roofs of these buildings with fire, they levelled
them to their foundations; and threw down all the statues, which
numbered no less than two thousand; and many of them they
broke to pieces, sparing only those that were inscribed with
the names or figures of gods. Such they did abstain from
injuring. On the walls also they wrote the celebrated line composed
by Samus, the son of Chrysogonus, a foster-brother of
the king, whose genius was then beginning to manifest itself.
The line was this—
"Seest thou the path the bolt divine has sped?"
And in fact the king and his staff were fully convinced that, in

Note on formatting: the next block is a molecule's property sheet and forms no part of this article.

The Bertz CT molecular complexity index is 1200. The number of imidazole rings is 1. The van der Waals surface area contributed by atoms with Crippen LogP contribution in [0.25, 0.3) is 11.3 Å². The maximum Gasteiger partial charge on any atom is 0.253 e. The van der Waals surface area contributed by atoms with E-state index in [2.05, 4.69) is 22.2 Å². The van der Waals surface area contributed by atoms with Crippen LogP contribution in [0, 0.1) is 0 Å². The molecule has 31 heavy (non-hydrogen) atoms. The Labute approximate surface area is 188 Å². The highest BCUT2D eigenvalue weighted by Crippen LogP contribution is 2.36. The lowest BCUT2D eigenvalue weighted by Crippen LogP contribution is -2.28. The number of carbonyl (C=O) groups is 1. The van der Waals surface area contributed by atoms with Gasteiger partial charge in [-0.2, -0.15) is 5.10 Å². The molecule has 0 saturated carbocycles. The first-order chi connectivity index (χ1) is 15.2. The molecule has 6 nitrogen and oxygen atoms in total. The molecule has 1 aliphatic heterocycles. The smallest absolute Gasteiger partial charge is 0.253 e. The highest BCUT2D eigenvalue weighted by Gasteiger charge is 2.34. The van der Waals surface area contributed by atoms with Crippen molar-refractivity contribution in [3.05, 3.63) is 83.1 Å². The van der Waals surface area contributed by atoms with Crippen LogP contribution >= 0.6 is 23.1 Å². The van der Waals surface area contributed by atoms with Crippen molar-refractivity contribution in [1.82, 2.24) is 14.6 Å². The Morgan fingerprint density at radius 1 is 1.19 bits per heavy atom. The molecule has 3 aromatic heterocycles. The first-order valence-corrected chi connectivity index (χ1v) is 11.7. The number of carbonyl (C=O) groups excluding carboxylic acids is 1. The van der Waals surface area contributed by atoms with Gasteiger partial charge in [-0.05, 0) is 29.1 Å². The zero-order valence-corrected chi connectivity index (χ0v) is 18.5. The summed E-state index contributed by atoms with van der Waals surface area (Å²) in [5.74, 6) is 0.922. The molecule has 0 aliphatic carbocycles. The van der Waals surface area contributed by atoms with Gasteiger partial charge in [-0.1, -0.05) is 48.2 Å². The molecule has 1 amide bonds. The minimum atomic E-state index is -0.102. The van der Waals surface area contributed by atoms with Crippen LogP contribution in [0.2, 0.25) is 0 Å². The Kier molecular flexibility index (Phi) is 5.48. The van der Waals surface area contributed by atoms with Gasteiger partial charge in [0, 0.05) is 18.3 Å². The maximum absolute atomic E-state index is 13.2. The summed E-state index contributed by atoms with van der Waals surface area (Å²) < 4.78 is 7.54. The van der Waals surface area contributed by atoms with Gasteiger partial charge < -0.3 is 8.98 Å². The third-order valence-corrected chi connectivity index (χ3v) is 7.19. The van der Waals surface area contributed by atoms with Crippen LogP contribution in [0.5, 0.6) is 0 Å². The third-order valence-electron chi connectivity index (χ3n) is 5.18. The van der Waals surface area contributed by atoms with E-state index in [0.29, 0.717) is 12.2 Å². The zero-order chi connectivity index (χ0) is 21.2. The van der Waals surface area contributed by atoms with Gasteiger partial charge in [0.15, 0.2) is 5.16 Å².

thus acting, they were obeying the dictates of right and
justice, by retaliating upon the Aetolians with the same
impious outrages as they had themselves committed at Dium.The pun disappears in translation. The line is
o(ra=|s to\ di=on ou(= be/los die/ptato.
But I am clearly of an opposite opinion. And the readiest
argument, to prove the correctness of my view, may be drawn
from the his